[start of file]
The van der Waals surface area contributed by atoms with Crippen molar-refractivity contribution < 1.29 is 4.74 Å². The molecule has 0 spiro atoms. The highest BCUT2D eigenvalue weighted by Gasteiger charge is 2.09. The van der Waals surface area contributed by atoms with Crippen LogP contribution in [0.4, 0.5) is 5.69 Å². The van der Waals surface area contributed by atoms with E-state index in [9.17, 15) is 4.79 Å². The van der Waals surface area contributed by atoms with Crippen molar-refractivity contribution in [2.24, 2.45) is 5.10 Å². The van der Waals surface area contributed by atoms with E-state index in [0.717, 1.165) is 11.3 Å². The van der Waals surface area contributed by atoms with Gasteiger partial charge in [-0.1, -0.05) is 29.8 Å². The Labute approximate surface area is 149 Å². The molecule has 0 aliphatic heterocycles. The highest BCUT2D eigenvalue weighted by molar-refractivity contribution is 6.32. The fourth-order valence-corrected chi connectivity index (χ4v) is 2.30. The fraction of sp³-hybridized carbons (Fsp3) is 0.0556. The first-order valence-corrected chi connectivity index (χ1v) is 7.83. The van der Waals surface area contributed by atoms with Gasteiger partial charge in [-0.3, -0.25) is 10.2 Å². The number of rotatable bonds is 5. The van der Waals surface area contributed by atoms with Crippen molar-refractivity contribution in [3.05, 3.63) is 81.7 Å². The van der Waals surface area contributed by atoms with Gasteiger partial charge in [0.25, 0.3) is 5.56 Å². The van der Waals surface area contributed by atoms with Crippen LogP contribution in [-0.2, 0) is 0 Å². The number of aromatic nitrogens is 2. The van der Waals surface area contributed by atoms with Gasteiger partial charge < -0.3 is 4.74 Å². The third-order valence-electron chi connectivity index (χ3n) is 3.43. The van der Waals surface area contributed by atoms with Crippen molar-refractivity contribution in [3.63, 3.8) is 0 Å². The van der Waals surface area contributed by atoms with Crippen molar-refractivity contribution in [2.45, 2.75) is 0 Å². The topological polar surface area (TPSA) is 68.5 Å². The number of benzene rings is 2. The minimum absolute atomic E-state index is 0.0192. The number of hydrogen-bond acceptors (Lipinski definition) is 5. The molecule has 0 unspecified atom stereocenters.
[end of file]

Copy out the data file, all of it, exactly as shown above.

The van der Waals surface area contributed by atoms with Crippen molar-refractivity contribution < 1.29 is 4.74 Å². The molecule has 0 spiro atoms. The highest BCUT2D eigenvalue weighted by Gasteiger charge is 2.09. The van der Waals surface area contributed by atoms with Crippen LogP contribution in [0.4, 0.5) is 5.69 Å². The van der Waals surface area contributed by atoms with E-state index in [9.17, 15) is 4.79 Å². The van der Waals surface area contributed by atoms with Crippen molar-refractivity contribution in [2.24, 2.45) is 5.10 Å². The van der Waals surface area contributed by atoms with E-state index in [0.717, 1.165) is 11.3 Å². The van der Waals surface area contributed by atoms with Gasteiger partial charge in [-0.1, -0.05) is 29.8 Å². The Labute approximate surface area is 149 Å². The molecule has 0 aliphatic heterocycles. The highest BCUT2D eigenvalue weighted by molar-refractivity contribution is 6.32. The fourth-order valence-corrected chi connectivity index (χ4v) is 2.30. The fraction of sp³-hybridized carbons (Fsp3) is 0.0556. The first-order valence-corrected chi connectivity index (χ1v) is 7.83. The van der Waals surface area contributed by atoms with Gasteiger partial charge in [-0.3, -0.25) is 10.2 Å². The number of rotatable bonds is 5. The van der Waals surface area contributed by atoms with Crippen molar-refractivity contribution in [3.05, 3.63) is 81.7 Å². The van der Waals surface area contributed by atoms with Gasteiger partial charge in [0.25, 0.3) is 5.56 Å². The van der Waals surface area contributed by atoms with Crippen LogP contribution in [-0.2, 0) is 0 Å². The number of aromatic nitrogens is 2. The van der Waals surface area contributed by atoms with Gasteiger partial charge < -0.3 is 4.74 Å². The third-order valence-electron chi connectivity index (χ3n) is 3.43. The van der Waals surface area contributed by atoms with Crippen molar-refractivity contribution in [3.63, 3.8) is 0 Å². The van der Waals surface area contributed by atoms with Crippen molar-refractivity contribution in [2.45, 2.75) is 0 Å². The topological polar surface area (TPSA) is 68.5 Å². The number of benzene rings is 2. The minimum absolute atomic E-state index is 0.0192. The number of hydrogen-bond acceptors (Lipinski definition) is 5. The molecule has 0 unspecified atom stereocenters.